‘Under ruins voices begged: Save us!’: Hope of finding 40 missing in Russia’s NYE gas blast dwindles
As weather in Magnitogorsk plunged to -22C, rescue workers continued to remove rubble under searchlights on New Year’s Eve, while officials admitted that chances of locating the dozens of missing victims grew slimmer by the hour.
Almost all of the residents at the ten-story apartment block at 164 Karl Marx Avenue were asleep at 6am, the morning before the biggest collective party on the Russian calendar. They were awoken by the ear-shattering sound of hundreds of glass panes breaking at once. Then the overpowering smell of gas, smoke from the rising fire, and finally the screams of those still alive.
The remains of seven people were pulled out of the debris early Tuesday and five of them have already been identified. Several dozen people remain unaccounted for as the search for potential survivors continues. Four rescue teams are working two-hour shifts around the clock, emergency services said.
“I instantly woke up my child and made a wet rag for her not to breathe in the smoke, then put warm clothes on her. I picked up some documents and everything that I had close to hand,” Olesya, who lived in a third-floor apartment, told RT’s video agency Ruptly.
“I thought we will go out through the porch, but as I opened my apartment door, I saw ruins. There was no porch at all anymore.”
The crowd of onlookers, who had rushed out, helped those well enough to walk climb down from the pile of debris that formed from the 35 flats that had been decimated.
Amid the panic, they also had a firmer grasp of the scale of the tragedy.
“It just collapsed like a house of cards,” said one witness.
A local newspaper reported that some residents jumped from their windows to escape the fumes.
“The fire was only on one floor of the building, but underneath the ruins, there were quiet voices, begging ‘Help us! Save us!’” another told Ruptly.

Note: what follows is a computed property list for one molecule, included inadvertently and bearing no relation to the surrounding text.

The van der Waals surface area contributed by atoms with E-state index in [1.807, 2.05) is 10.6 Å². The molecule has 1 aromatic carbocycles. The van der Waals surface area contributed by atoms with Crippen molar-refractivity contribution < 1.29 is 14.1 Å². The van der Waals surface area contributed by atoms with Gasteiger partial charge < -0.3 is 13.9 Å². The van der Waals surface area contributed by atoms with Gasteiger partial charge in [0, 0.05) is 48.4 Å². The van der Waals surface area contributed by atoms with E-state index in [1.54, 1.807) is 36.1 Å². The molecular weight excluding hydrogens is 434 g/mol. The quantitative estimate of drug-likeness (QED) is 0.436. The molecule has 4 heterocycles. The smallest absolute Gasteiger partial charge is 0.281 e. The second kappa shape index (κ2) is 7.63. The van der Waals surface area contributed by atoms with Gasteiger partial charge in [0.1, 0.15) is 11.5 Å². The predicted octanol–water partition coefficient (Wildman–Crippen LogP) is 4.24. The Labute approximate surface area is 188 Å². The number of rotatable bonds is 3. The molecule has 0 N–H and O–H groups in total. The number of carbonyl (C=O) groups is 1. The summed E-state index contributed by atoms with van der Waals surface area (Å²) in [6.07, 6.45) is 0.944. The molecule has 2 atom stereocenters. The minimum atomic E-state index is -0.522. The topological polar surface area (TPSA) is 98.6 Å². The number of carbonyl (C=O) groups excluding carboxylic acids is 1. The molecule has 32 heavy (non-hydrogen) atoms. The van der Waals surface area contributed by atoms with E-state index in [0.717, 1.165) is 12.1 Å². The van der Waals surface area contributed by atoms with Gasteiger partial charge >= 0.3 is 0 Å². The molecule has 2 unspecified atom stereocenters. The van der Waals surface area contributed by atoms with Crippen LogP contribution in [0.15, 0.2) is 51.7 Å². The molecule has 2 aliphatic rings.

The first responders arrived. Then, the entire might of the 500,000-size city’s fire, medical and emergency departments. While some residents responded immediately to frantic calls from officials, or called the police to say they were safe, the phones of others were switched off. As the first survivors of burns and falls were delivered to hospital, and the deceased identified, it was clear that a substantial number of people were trapped, dead or alive.
Whatever had to be done now, could not be done in minutes or with only manpower and fire hoses. Specialist equipment and a go-slow approach were needed.
So began the multi-hour operation – as the nation watched live.
Instantly relatable to tens of millions of Russians, who grew up in identical mass builds, with their own gas stoves, this was not news that would be buried in the avalanche of festive TV shows and table preparations.
Plane after plane of emergency workers were dispatched from major cities, officials from the local governor, to the emergencies and health ministers arrived at the site. There are currently 1,300 people and over 200 pieces of equipment deployed.
Vladimir Putin himself ordered the presidential plane to leave his residence in Sochi, and traveled to Magnitogorsk. There he inspected the building, and spoke to the surviving families, and apologized to a boy that he did not have time to bring him a seasonal present. Seven children are still said to be missing.
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